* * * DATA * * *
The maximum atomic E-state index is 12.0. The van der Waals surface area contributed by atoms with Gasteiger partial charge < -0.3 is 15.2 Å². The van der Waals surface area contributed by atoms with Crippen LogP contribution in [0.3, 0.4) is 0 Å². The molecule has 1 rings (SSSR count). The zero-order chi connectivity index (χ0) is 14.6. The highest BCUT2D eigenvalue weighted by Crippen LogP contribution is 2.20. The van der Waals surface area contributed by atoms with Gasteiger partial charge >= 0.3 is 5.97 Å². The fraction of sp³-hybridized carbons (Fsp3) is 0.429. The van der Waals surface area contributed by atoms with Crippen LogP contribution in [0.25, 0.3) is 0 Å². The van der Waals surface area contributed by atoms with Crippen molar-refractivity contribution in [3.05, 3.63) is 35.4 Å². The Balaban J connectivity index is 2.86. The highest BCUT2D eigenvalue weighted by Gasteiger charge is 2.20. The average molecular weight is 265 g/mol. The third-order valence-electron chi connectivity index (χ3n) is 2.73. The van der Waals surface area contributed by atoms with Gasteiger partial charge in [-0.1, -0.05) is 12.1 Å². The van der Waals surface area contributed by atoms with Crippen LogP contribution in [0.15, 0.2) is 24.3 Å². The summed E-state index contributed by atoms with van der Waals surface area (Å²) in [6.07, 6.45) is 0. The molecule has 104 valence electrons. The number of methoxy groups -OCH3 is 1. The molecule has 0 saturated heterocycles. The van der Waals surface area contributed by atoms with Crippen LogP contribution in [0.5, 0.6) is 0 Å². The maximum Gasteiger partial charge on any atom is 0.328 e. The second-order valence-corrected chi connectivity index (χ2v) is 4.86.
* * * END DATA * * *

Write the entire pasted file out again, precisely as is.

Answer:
The maximum atomic E-state index is 12.0. The van der Waals surface area contributed by atoms with Gasteiger partial charge < -0.3 is 15.2 Å². The van der Waals surface area contributed by atoms with Crippen LogP contribution in [0.3, 0.4) is 0 Å². The molecule has 1 rings (SSSR count). The zero-order chi connectivity index (χ0) is 14.6. The highest BCUT2D eigenvalue weighted by Crippen LogP contribution is 2.20. The van der Waals surface area contributed by atoms with Gasteiger partial charge >= 0.3 is 5.97 Å². The fraction of sp³-hybridized carbons (Fsp3) is 0.429. The van der Waals surface area contributed by atoms with Crippen LogP contribution in [0.25, 0.3) is 0 Å². The van der Waals surface area contributed by atoms with Crippen molar-refractivity contribution in [3.05, 3.63) is 35.4 Å². The Balaban J connectivity index is 2.86. The highest BCUT2D eigenvalue weighted by Gasteiger charge is 2.20. The average molecular weight is 265 g/mol. The third-order valence-electron chi connectivity index (χ3n) is 2.73. The van der Waals surface area contributed by atoms with Gasteiger partial charge in [-0.1, -0.05) is 12.1 Å². The van der Waals surface area contributed by atoms with Crippen LogP contribution in [0.15, 0.2) is 24.3 Å². The summed E-state index contributed by atoms with van der Waals surface area (Å²) in [6.07, 6.45) is 0. The molecule has 104 valence electrons. The number of methoxy groups -OCH3 is 1. The molecule has 0 saturated heterocycles. The van der Waals surface area contributed by atoms with Crippen LogP contribution in [0.5, 0.6) is 0 Å². The maximum Gasteiger partial charge on any atom is 0.328 e. The second-order valence-corrected chi connectivity index (χ2v) is 4.86.